Direct Methods for Linear Systems

Part of the Texts in Applied Mathematics book series (TAM, volume 55)

This chapter is devoted to the solution of systems of linear equations of the form Ax = b, (6.1) where A is a nonsingular square matrix with real entries, b is a vector called the “right-hand side,” and x is the unknown vector. For simplicity, we invariably assume that A ∈ ℳn(葷) and b ∈ 葷n. We call a method that allows for computing the solution x within a finite number of operations (in exact arithmetic) a direct method for solving the linear system Ax = b. In this chapter, we shall study some direct methods that are much more efficient than the Cramer formulas in Chapter 5. The first method is the celebrated Gaussian elimination method, which reduces any linear system to a triangular one. The other methods rely on the factorization of the matrix A as a product of two matrices A = BC. The solution of the system Ax = b is then replaced by the solution of two easily invertible systems (the matrices B and C are triangular or orthogonal) By = b, and Cx = y.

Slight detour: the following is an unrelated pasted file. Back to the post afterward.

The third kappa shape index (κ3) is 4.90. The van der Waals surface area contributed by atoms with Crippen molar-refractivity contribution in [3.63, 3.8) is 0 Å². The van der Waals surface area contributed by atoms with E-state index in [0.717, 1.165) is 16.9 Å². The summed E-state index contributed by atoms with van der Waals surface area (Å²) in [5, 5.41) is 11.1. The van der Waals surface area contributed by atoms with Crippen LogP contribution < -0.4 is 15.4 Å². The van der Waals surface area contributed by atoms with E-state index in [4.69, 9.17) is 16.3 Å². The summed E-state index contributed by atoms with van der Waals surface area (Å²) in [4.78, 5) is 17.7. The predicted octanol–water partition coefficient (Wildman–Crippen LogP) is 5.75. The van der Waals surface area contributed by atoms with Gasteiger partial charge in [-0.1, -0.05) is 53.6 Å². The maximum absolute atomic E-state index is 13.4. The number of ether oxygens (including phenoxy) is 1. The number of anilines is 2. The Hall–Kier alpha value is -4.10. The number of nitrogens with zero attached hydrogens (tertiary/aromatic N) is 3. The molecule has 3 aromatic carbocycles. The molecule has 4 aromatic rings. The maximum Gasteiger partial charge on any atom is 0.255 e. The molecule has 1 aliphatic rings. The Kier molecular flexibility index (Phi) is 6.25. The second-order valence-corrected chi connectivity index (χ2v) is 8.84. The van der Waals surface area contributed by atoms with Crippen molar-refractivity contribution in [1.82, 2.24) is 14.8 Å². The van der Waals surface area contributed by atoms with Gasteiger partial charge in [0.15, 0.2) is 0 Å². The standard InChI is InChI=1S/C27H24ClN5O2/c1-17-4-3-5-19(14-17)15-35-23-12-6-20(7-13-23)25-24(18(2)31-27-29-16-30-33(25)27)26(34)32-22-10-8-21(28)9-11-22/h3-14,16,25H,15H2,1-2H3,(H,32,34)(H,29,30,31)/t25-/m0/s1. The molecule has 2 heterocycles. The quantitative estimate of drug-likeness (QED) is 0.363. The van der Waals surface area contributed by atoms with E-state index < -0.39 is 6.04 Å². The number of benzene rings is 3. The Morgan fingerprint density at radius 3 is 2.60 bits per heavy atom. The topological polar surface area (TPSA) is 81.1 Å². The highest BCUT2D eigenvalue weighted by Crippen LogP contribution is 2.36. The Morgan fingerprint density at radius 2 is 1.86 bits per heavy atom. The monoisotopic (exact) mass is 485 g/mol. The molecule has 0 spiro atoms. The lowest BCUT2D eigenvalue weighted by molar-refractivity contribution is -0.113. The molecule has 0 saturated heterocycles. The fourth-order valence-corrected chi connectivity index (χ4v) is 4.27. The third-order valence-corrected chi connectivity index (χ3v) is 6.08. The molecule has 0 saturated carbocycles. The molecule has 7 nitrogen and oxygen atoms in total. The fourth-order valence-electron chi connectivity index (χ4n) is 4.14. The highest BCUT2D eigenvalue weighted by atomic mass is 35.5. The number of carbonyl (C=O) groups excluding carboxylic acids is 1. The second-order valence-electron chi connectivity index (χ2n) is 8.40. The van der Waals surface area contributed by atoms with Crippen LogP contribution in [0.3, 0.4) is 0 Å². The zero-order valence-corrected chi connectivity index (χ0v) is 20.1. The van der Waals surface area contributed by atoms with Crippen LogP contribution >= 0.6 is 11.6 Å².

Diagonal Entry Gaussian Elimination Cholesky Factorization Triangular System Band Matrix 
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© Springer Science+Business Media, LLC 2008

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